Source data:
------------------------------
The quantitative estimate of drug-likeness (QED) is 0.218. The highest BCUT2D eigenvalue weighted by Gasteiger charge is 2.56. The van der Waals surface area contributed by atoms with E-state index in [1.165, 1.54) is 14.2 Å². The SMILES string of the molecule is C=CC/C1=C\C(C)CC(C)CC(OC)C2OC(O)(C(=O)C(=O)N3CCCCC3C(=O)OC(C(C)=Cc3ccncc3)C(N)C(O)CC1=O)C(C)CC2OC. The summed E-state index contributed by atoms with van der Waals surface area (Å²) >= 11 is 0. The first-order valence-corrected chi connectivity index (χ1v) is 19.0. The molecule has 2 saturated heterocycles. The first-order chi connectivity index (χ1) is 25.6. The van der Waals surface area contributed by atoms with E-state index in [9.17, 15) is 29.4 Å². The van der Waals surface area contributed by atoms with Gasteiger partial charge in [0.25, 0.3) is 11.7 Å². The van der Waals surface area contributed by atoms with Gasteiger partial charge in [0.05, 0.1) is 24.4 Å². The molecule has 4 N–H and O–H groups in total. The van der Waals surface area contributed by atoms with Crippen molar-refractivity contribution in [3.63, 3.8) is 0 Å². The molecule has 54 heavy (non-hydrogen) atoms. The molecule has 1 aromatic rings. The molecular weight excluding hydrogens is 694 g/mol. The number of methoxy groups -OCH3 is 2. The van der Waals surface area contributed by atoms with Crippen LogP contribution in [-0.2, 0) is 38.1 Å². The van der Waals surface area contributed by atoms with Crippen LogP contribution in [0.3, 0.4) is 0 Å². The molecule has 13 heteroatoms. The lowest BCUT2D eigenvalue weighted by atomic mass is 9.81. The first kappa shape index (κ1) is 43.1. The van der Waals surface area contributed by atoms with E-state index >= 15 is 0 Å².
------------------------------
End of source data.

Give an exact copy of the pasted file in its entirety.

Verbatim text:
The quantitative estimate of drug-likeness (QED) is 0.218. The highest BCUT2D eigenvalue weighted by Gasteiger charge is 2.56. The van der Waals surface area contributed by atoms with E-state index in [1.165, 1.54) is 14.2 Å². The SMILES string of the molecule is C=CC/C1=C\C(C)CC(C)CC(OC)C2OC(O)(C(=O)C(=O)N3CCCCC3C(=O)OC(C(C)=Cc3ccncc3)C(N)C(O)CC1=O)C(C)CC2OC. The summed E-state index contributed by atoms with van der Waals surface area (Å²) >= 11 is 0. The first-order valence-corrected chi connectivity index (χ1v) is 19.0. The molecule has 2 saturated heterocycles. The first-order chi connectivity index (χ1) is 25.6. The van der Waals surface area contributed by atoms with E-state index in [9.17, 15) is 29.4 Å². The van der Waals surface area contributed by atoms with Gasteiger partial charge in [0.25, 0.3) is 11.7 Å². The van der Waals surface area contributed by atoms with Gasteiger partial charge in [0.05, 0.1) is 24.4 Å². The molecule has 4 N–H and O–H groups in total. The van der Waals surface area contributed by atoms with Crippen molar-refractivity contribution in [3.63, 3.8) is 0 Å². The molecule has 54 heavy (non-hydrogen) atoms. The molecule has 1 aromatic rings. The molecular weight excluding hydrogens is 694 g/mol. The number of methoxy groups -OCH3 is 2. The van der Waals surface area contributed by atoms with Crippen LogP contribution in [-0.2, 0) is 38.1 Å². The van der Waals surface area contributed by atoms with Crippen LogP contribution in [0.3, 0.4) is 0 Å². The molecule has 13 heteroatoms. The lowest BCUT2D eigenvalue weighted by atomic mass is 9.81. The first kappa shape index (κ1) is 43.1. The van der Waals surface area contributed by atoms with E-state index >= 15 is 0 Å².